I found out about the collection by chance and determined to have a rummage next time I was in Glasgow (and hour away by costly train). Scottish Screen has viewing rooms so I could watch the tapes if I booked in advance. What a treasure trove I discovered. James Whale’s “sophisticated” divorce drama ONE MORE RIVER, Julien Duvivier’s moving, emotionally epic LA FIN DU JOUR, Josef Von Sternberg’s THE SALVATION HUNTERS, Mitchell Leisen’s REMEMBER THE NIGHT – -things I have yet to find anywhere else.

Sadly, all Anderson’s own films were kept elsewhere (Stirling? I never knew) apart from a few odds and ends. A recording of the HBO mini-series Glory! Glory! which Anderson had directed, was partially taped over with a Beach Boys concert. But they did have this Anderson interview about pop promos –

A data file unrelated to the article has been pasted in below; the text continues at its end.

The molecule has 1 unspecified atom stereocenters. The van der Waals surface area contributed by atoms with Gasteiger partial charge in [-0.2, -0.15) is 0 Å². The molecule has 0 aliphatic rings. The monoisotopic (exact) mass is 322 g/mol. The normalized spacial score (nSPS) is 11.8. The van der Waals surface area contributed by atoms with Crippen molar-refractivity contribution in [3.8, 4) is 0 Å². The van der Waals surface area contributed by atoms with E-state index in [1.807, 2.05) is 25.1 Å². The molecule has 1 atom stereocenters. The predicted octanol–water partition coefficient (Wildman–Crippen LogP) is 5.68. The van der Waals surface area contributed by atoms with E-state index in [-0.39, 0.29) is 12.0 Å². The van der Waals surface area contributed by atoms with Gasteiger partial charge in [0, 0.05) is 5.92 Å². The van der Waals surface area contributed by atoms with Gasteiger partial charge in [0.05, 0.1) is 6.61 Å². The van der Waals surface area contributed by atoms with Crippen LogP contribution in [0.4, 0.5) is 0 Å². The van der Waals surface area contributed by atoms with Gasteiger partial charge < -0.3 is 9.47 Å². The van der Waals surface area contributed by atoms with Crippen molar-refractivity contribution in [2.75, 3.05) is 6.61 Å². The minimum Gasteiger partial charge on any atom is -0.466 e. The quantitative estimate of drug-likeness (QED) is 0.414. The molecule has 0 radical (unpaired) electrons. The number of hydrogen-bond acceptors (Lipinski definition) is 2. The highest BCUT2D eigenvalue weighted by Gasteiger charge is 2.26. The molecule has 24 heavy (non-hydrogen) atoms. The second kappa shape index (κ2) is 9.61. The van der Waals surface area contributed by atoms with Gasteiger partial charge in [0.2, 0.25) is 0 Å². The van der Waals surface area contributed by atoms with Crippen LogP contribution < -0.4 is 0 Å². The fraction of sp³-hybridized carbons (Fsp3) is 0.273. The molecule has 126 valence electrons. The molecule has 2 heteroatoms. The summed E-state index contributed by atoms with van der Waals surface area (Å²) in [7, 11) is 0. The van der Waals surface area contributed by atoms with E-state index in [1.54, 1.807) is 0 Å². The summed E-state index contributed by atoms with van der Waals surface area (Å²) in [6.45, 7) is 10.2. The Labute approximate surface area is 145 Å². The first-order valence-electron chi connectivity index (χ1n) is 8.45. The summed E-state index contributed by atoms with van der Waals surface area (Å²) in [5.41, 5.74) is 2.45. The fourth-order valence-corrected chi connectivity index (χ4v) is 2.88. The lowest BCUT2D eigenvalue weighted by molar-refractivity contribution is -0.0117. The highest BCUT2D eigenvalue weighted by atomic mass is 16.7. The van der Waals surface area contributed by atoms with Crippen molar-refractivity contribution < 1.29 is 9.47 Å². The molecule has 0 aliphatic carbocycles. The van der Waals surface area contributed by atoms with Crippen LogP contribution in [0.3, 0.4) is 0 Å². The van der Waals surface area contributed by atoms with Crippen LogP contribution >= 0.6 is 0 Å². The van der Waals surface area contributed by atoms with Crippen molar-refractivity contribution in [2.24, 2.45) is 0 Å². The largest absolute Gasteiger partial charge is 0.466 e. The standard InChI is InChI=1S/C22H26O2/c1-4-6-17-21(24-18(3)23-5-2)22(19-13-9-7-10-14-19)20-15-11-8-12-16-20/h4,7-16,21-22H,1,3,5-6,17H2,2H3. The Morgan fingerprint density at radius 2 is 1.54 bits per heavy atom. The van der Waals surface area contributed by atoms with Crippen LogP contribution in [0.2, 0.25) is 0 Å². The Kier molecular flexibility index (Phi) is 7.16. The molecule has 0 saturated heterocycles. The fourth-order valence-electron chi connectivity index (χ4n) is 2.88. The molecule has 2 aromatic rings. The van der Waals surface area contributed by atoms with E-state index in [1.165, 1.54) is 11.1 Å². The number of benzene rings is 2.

The only problem was, it was going to be impossible for me to see all the films. If I lived in Glasgow it would be easy enough. Scottish Screen doesn’t charge for its screening rooms, so I could have gone along once a week and treated myself to a screening. But the distance and financial difficulty of getting to Glasgow regularly nixed that. Also, I wanted to share the films with friends and students. I particularly knew that my friend Lawrie Knight would enjoy many of them. Being about 80 years old and paralysed down one side, there was no way he could come to Glasgow with me. And since Lawrie once ran Films of Scotland, the organisation that preceeded Scottish Screen, I felt he had a right to some of this primo entertainment. Since Lawrie had a horrible time with that (“Worst job I ever had!”) and was in hiding from the Scottish film industry, I couldn’t use his name.